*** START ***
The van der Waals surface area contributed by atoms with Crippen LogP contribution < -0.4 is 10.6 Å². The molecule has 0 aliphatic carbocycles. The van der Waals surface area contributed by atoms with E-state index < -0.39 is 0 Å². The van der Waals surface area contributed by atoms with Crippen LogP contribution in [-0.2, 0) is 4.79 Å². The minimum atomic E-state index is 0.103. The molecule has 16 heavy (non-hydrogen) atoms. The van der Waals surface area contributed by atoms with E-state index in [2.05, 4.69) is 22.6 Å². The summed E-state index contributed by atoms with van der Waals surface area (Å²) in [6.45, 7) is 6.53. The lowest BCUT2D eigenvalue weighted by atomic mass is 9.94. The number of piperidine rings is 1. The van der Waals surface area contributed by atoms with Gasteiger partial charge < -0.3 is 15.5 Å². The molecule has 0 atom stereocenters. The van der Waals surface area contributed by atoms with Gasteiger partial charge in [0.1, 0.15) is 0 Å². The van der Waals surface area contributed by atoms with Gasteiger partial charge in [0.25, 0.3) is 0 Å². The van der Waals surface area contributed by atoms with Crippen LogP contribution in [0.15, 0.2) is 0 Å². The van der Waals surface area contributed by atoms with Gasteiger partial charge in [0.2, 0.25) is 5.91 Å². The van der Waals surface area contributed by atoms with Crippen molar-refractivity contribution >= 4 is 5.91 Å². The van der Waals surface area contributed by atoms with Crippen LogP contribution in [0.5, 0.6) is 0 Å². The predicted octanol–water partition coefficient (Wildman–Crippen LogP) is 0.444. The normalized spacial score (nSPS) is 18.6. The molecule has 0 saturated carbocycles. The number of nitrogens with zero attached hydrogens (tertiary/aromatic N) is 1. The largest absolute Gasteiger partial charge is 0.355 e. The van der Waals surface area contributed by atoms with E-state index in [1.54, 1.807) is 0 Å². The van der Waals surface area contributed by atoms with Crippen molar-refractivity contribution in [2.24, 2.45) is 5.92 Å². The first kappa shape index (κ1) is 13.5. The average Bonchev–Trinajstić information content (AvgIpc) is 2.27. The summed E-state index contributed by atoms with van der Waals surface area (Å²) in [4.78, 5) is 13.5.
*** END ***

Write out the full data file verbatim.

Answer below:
The van der Waals surface area contributed by atoms with Crippen LogP contribution < -0.4 is 10.6 Å². The molecule has 0 aliphatic carbocycles. The van der Waals surface area contributed by atoms with E-state index < -0.39 is 0 Å². The van der Waals surface area contributed by atoms with Crippen LogP contribution in [-0.2, 0) is 4.79 Å². The minimum atomic E-state index is 0.103. The molecule has 16 heavy (non-hydrogen) atoms. The van der Waals surface area contributed by atoms with E-state index in [2.05, 4.69) is 22.6 Å². The summed E-state index contributed by atoms with van der Waals surface area (Å²) in [6.45, 7) is 6.53. The lowest BCUT2D eigenvalue weighted by atomic mass is 9.94. The number of piperidine rings is 1. The van der Waals surface area contributed by atoms with Gasteiger partial charge < -0.3 is 15.5 Å². The molecule has 0 atom stereocenters. The van der Waals surface area contributed by atoms with Gasteiger partial charge in [0.1, 0.15) is 0 Å². The van der Waals surface area contributed by atoms with Gasteiger partial charge in [0.25, 0.3) is 0 Å². The van der Waals surface area contributed by atoms with Crippen LogP contribution in [0.15, 0.2) is 0 Å². The van der Waals surface area contributed by atoms with Gasteiger partial charge in [0.2, 0.25) is 5.91 Å². The van der Waals surface area contributed by atoms with Crippen molar-refractivity contribution >= 4 is 5.91 Å². The van der Waals surface area contributed by atoms with Crippen LogP contribution in [0.5, 0.6) is 0 Å². The predicted octanol–water partition coefficient (Wildman–Crippen LogP) is 0.444. The normalized spacial score (nSPS) is 18.6. The molecule has 0 saturated carbocycles. The number of nitrogens with zero attached hydrogens (tertiary/aromatic N) is 1. The largest absolute Gasteiger partial charge is 0.355 e. The van der Waals surface area contributed by atoms with E-state index in [1.54, 1.807) is 0 Å². The van der Waals surface area contributed by atoms with Crippen molar-refractivity contribution in [2.24, 2.45) is 5.92 Å². The first kappa shape index (κ1) is 13.5. The average Bonchev–Trinajstić information content (AvgIpc) is 2.27. The summed E-state index contributed by atoms with van der Waals surface area (Å²) in [4.78, 5) is 13.5.